OSHIMA YasukatsuBorn in Shiraho, Ishigaki Island, Okinawa Prefecture in 1969, Yasukatsu Oshima grew up amid traditional performance art. His father’s family has been given the name Hibari (Skylark), an honorary title given to families who are accomplished singers, and he has three aunts who perform and teach traditional dance. His grandparents on his mother's side were performers and instructors of Yaeyama folksongs (Amuro School Preservation Society). Oshima delves deeply into  ancient island songs and classical Okinawan music throughout Okinawa, including his native Yaeyama Islands, the main island of Okinawa, and the Miyako Islands. He is also active as a singer of his own compositions. In addition to performing in Japan, he has appeared in over twenty venues overseas, including Europe, North America and South America. He has released five solo albums and two collaborative albums, the latest release being an album Oshima Yasukatsu with Geoffrey Keezer recorded in New York with the American pianist, Geoffrey Keezer. Oshima has also contributed to many other artistic projects, such as composing commissioned works and serving as the musical director for audio-book CDs.

HATOMA Kanako (Vocals, Sanshin)

Official Website (In Jpapanese)

HATOMA KanakoBorn on Ishigaki Island, Kanako Hatoma began learning Yaeyama folk songs as a third grader in elementary school when she started taking sanshin lessons from her grandmother, who lived on Hatoma Island.
After graduating from elementary school, Hatoma moved in with her grandparents and great-grandparents on Hatoma Island (her parents' birthplace), and entered middle school. Her big break as a performer came in 1998, when Sadao China visited Hatoma Island as part of a television program and heard her singing, which culminated in the release of her debut song, Chidori (Plovers) on CD. In 2000, Hatoma was a member of the Okinawa artist delegation that participated in a European tour  (Russia, France, Italy) sponsored by the Japan Foundation to commemorate the G8 Kyushu-Okinawa Summit. Her first CD album, Yoon no Michi (Dark Road) was released in 2001; her second, Tida nu Faa (Child of Sun) was released in 2008.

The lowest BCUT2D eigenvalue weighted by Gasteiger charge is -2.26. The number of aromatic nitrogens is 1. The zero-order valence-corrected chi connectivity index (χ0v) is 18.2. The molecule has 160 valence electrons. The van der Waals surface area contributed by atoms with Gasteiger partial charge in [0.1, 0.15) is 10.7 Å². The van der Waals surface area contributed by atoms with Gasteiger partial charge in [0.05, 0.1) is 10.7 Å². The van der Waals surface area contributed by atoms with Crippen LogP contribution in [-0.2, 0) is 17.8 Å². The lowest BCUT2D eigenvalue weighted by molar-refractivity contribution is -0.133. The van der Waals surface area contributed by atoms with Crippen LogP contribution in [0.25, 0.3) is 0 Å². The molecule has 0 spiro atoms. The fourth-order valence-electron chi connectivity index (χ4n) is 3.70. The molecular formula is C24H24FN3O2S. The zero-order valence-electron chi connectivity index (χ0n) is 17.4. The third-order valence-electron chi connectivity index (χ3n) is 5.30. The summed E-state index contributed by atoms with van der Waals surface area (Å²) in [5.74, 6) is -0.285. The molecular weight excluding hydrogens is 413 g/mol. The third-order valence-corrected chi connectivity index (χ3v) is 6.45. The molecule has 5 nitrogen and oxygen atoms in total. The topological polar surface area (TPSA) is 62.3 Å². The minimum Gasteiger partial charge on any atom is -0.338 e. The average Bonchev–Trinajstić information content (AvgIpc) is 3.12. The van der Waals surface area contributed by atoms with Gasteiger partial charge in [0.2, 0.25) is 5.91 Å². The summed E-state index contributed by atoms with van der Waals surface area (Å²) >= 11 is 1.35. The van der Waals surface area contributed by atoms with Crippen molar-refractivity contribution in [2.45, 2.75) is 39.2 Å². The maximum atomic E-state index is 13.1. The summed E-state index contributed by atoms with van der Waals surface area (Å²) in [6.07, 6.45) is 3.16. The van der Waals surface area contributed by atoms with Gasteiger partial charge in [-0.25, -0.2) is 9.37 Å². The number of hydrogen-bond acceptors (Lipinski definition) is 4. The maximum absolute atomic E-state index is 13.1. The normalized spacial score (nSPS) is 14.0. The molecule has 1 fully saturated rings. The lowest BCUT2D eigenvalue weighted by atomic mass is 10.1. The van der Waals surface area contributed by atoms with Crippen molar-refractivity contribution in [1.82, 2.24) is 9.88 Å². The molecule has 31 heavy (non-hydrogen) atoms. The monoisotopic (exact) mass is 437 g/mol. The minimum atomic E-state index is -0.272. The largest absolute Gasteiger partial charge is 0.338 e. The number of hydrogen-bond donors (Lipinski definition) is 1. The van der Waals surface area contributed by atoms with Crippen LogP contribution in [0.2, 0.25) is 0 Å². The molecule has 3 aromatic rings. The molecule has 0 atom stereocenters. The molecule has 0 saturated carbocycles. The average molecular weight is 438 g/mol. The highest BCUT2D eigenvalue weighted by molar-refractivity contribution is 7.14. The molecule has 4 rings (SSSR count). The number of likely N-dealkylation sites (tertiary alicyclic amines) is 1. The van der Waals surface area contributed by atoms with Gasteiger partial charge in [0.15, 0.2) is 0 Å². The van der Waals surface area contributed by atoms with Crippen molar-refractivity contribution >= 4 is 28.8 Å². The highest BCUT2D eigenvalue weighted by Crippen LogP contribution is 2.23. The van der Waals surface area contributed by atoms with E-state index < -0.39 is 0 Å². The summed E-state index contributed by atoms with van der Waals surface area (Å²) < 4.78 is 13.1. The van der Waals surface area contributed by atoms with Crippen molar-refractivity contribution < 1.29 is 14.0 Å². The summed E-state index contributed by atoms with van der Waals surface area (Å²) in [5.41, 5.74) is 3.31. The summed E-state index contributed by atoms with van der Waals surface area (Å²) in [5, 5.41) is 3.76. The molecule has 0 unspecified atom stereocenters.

Sunday (NAKASONE Satoshi)

(Shimadaiko and Hayashi accompaniment)

Official Website (In Jpapanese)

Sunday (NAKASONE Satoshi)Born in Osaka, as a fifth grader in elementary school he moved to Shiraho on Ishigaki Island (his parents' birthplace). Nakasone is widely active both as a traditional performer of shimadaiko for classical Yaeyama music and folk songs, as a well as tradition-based drumming for rock bands. Working with ARA Yukito, one of Okinawa's most prominent singers of island songs, he is a member of the popular band, Parsha Club.
Nakasone's unique drumming style and powerful stage presence have made him a sought-after player among many musicians and a major artist on the Okinawan music scene. He has participated in overseas tours as well, including one to China, Mongolia, and Middle East sponsored by the Japan Foundation.

[Contact Us]

Performing Arts Section, Arts and Culture Department, Japan Foundation
4-4-1 Yotsuya, Shinjuku-ku, Tokyo 160-0004, JAPAN
Tel: 03-5369-6063 Fax: 03-5369-6038